Director Bimal Roy shot his black-and-white version of Devdas in a fascinating light-and-shade depiction underlining the stark emotional shifts in the lives of his flawed but achingly human characters.
||S D Burman
||Dilip Kumar, Vyjayanthimala, Suchitra Sen, Motilal
Rich with imagery and desperation, this cinematic jewel is also prized thanks to Dilip Kumar's understated performance, as the drunken protagonist, and some poignant acting by its heroines, Vyjayanthimala Bali and Suchitra Sen.
Roy was cinematographer of the earlier, immensely popular Devdas ('35) starring K L Saigal and directed by P C Barua. After Roy established himself as a director post Do Bigha Zameen (1953), he returned to the subject, this time as a director giving his own interpretation to noted litterateur Saratchandra Chatterji's eternal novel.
It does seem to be a story that pulls filmmakers towards it repeatedly --- the latest being Sanjay Leela Bhansali, who is currently making his own version starring Shah Rukh Khan, Madhuri Dixit, Aishwarya Rai and Jackie Shroff.
A tale that explores some of the outer limits of human experience, from emotions like self-destruction and defiance of society to contempt --- "Ghinn aa rahi hai [I am disgusted]," says Devdas about the sympathetic prostitute Chandramukhi.
Devdas (Dilip Kumar) and Paro (Suchitra Sen) are childhood friends who share a volatile relationship. Each is highly egoistic. When Devdas grows up, it is proposed that he marry Paro. But his father turns down the proposal.
In one of Hindi cinema's seminal scenes, Paro comes to his house in the middle of the night, suggesting they elope. Devdas, who cannot gather his scattered wits, turns her down. Fate does not give Devdas another chance to undo this dithery decision. An unforgiving Paro rebuffs his overtures and an angry Devdas hits her with a stick, only to then tear a bandage from his own clothes. He is her problem, he is her medicine, too.
The resulting scar because of his wound becomes the only tangible motif of their love.
Paro gets married to another and Devdas flees to Kolkata. His friend Chunibabu takes him to the kotha [brothel] where he meets Chandramukhi (Vyjayanthimala). Chandramukhi is touched by the fact that he gives money without wanting anything in return. She falls in love with him.
But Devdas, even as he unwittingly uses her as an emotional crutch, is unsparing in his rejection of her. "Haath mat lagao, Chandramukhi [Don't touch me, Chandramukhi]," he lashes out when she tries to help him. "Ab bhi kuch hosh baaki hai [I still have my wits around me]."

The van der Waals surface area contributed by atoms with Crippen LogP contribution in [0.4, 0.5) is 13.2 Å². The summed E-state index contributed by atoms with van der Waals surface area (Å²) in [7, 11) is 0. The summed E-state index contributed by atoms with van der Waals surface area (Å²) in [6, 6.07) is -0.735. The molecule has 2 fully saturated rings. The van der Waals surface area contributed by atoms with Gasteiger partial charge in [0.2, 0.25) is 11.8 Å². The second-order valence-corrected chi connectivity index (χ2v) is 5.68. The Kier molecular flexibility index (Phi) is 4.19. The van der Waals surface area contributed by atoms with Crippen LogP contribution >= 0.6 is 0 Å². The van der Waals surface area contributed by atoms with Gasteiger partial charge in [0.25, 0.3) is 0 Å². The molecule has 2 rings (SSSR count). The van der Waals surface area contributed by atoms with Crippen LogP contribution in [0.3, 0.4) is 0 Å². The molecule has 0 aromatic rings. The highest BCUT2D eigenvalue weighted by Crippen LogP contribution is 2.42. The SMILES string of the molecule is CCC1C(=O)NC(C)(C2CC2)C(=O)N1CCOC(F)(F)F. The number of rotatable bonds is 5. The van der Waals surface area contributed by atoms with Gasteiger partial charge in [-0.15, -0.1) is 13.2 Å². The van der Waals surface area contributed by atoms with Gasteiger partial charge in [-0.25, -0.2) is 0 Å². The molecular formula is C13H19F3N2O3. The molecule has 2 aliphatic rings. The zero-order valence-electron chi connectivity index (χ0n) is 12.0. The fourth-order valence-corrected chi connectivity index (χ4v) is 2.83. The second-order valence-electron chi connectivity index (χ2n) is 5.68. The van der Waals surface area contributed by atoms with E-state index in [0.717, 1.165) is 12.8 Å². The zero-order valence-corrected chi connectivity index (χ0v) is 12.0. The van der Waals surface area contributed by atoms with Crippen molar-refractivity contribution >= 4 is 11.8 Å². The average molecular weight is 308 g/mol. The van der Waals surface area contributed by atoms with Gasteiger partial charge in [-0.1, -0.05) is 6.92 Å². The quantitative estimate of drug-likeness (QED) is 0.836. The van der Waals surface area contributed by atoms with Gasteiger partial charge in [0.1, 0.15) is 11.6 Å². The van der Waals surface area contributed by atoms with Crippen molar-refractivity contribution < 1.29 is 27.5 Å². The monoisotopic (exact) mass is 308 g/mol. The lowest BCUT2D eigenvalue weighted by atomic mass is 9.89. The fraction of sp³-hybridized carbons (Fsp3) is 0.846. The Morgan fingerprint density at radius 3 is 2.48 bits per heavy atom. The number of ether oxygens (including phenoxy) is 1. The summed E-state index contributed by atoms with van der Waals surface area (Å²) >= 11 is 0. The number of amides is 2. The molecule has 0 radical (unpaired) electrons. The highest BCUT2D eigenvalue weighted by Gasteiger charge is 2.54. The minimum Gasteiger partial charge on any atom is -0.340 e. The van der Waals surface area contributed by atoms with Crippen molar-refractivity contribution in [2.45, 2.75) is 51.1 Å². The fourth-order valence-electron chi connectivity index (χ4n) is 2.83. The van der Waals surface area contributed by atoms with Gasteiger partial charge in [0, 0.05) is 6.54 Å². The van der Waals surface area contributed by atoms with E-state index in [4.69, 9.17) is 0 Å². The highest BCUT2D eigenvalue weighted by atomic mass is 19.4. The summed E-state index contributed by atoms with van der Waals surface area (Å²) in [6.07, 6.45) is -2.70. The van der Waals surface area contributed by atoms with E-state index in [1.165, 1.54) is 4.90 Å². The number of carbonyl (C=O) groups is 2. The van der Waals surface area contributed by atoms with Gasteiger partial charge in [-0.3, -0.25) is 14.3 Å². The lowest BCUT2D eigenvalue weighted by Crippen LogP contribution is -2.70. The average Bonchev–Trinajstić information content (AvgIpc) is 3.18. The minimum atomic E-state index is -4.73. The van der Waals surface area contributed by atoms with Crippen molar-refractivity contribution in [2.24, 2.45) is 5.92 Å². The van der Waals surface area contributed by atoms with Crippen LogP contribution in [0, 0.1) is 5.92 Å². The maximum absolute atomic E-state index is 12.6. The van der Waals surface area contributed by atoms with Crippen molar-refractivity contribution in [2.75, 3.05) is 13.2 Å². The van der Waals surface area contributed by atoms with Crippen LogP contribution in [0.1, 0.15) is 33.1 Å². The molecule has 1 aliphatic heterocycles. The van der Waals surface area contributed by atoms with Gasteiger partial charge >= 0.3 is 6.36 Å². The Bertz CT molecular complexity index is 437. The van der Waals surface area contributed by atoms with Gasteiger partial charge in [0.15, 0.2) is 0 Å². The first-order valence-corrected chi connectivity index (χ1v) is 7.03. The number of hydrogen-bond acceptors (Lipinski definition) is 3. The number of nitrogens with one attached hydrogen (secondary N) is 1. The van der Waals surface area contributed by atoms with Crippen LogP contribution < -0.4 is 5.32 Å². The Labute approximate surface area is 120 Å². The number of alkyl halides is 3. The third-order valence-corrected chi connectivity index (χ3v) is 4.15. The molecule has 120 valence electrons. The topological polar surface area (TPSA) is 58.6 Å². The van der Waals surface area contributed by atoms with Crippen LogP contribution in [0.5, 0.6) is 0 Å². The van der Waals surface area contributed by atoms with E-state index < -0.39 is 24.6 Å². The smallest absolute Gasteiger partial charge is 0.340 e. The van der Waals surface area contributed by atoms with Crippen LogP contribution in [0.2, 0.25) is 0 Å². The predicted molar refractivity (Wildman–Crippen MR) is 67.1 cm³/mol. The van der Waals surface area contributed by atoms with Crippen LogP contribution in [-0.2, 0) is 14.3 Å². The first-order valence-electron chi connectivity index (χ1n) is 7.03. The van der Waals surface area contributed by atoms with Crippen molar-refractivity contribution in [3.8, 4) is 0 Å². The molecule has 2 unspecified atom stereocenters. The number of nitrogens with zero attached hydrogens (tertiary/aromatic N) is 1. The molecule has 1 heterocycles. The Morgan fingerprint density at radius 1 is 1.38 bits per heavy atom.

His hopeless passion for Paro sends Devdas down a spiral. Chandramukhi leaves her profession and changes her life. Devdas doesn't have the will to. And though he acknowledges Chandramukhi's place in his life, he cannot offer her any more.
He embarks on a train journey around India in a despairing bid to escape from his demons, from his own self.
Roy looks at Devdas with great sympathy. It is also a story about the two women in his life who emerge stronger than him.
Dilip Kumar physical traits as a drunk --- the way he blinks as though trying to clear the mists from his mind -- are realistic so are his eloquent silences. Suchitra Sen is just right as Paro. She brings Paro's egoism a defiance and self-respect. Vyjayanthimala imbues Chandramukhi with true sympathy. Who better than Chandramukhi would know the pain of a hopeless love?
Dilip was an established star at the time. Devdas was one more tragic role for the actor. In fact, he had to consult a psychoanalyst to help him deal with the aftermath of these roles.
Vyjayanthimala, a star after the blockbuster Nagin, still had to establish her acting credentials when Roy went against the tide and cast her in the role of Chandramukhi.
It was Bengali cinema's foremost female star Suchitra Sen's first Hindi film. She won wide acclaim but the picky actress did only a few roles subsequently (Bombay Ka Babu, Mamta, Aandhi).
Devdas won Dilip Kumar the Best Actor trophy and a Best Supporting Actress award for Vyjayanthimala, which she was miffed about. She was vindicated when Bimal Roy cast her in the title role of his next production, Madhumati.
Chandramukhi: "Aur mat peeyo Devdas. Itna zyaada bardaasht na kar sakoge [Don't drink any more, Devdas. You will not be able to handle it]."
Devdas: "Kaun kambakht bardasht karne ke liye peeta hai [Which sod drinks to handle himself?]"
|Songs from Devdas: |
| Aan milo Shyam saanwre
|| Geeta Dutt, Manna Dey
| Sajan ki ho gayi
|| Geeta Dutt, Manna Dey
| O albele pancchi
|| Asha Bhosle, Usha Mangeshkar
| Manzil ki chah mein
|| Mohammed Rafi
| Mitwa laagi re
|| Talat Mehmood
| Woh na aayenge
|| Mubarak Begum
| Ab aage teri marzi
|| Lata Mangeshkar
| O jaane wale ruk jaa
|| Lata Mangeshkar
| Jise tu kubool kar le
|| Lata Mangehskhar
Composer S D Burman and lyricist Sahir Ludhianvi didn't have a Saigal but still came up with a memorable score for the film.
Paro doesn't sing a single song. But there are two Baul songs picturised on her --- Geeta Dutt-Manna Dey's Sajan ki ho gayee and the eternally beautiful Aan milo Shyam saawre where a little Suchitra misses a young Devdas.
Talat Mehmood's Mitwa is haunting.
Danseuse Chandramukhi has the best romantic numbers: Mubarak Begum's Woh na aayenge palatke, unhein lakh hum bulayein, Lata's two mujras --- Ab aage teri marzi and O jaanewale ruk jaa thodi dum. Lata's plaintive Jise tu kabool kar le woh ada kahan se laoon serves well as Chandramukhi's signature tune.
Design: Uday Kuckian